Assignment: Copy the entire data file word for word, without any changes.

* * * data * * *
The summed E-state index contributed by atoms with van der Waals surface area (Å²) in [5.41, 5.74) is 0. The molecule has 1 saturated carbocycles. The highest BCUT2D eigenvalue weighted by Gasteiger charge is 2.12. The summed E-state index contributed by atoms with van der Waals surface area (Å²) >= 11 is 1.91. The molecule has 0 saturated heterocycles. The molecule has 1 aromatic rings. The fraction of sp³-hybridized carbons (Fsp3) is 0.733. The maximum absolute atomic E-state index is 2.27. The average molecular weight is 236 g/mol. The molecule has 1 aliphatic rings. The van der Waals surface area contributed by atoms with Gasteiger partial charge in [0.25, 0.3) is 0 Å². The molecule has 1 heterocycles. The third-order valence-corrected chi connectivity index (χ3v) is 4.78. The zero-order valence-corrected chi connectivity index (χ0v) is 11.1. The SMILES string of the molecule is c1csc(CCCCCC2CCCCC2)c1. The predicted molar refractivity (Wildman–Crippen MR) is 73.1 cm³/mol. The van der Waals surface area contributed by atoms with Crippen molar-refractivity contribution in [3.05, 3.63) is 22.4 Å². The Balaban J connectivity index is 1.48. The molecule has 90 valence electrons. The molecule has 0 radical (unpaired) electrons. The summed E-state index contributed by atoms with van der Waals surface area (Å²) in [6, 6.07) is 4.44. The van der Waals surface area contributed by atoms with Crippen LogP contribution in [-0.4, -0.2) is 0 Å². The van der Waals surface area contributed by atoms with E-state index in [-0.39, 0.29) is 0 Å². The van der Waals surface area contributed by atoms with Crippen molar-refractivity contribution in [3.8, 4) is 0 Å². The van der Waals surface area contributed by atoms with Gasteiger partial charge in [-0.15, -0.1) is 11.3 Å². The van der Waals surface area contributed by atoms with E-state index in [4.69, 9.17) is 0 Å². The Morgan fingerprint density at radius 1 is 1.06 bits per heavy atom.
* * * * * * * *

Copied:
The summed E-state index contributed by atoms with van der Waals surface area (Å²) in [5.41, 5.74) is 0. The molecule has 1 saturated carbocycles. The highest BCUT2D eigenvalue weighted by Gasteiger charge is 2.12. The summed E-state index contributed by atoms with van der Waals surface area (Å²) >= 11 is 1.91. The molecule has 0 saturated heterocycles. The molecule has 1 aromatic rings. The fraction of sp³-hybridized carbons (Fsp3) is 0.733. The maximum absolute atomic E-state index is 2.27. The average molecular weight is 236 g/mol. The molecule has 1 aliphatic rings. The van der Waals surface area contributed by atoms with Gasteiger partial charge in [0.25, 0.3) is 0 Å². The molecule has 1 heterocycles. The third-order valence-corrected chi connectivity index (χ3v) is 4.78. The zero-order valence-corrected chi connectivity index (χ0v) is 11.1. The SMILES string of the molecule is c1csc(CCCCCC2CCCCC2)c1. The predicted molar refractivity (Wildman–Crippen MR) is 73.1 cm³/mol. The van der Waals surface area contributed by atoms with Crippen molar-refractivity contribution in [3.05, 3.63) is 22.4 Å². The Balaban J connectivity index is 1.48. The molecule has 90 valence electrons. The molecule has 0 radical (unpaired) electrons. The summed E-state index contributed by atoms with van der Waals surface area (Å²) in [6, 6.07) is 4.44. The van der Waals surface area contributed by atoms with Crippen LogP contribution in [-0.4, -0.2) is 0 Å². The van der Waals surface area contributed by atoms with E-state index in [-0.39, 0.29) is 0 Å². The van der Waals surface area contributed by atoms with Crippen molar-refractivity contribution in [3.8, 4) is 0 Å². The van der Waals surface area contributed by atoms with Gasteiger partial charge in [-0.15, -0.1) is 11.3 Å². The van der Waals surface area contributed by atoms with E-state index in [4.69, 9.17) is 0 Å². The Morgan fingerprint density at radius 1 is 1.06 bits per heavy atom.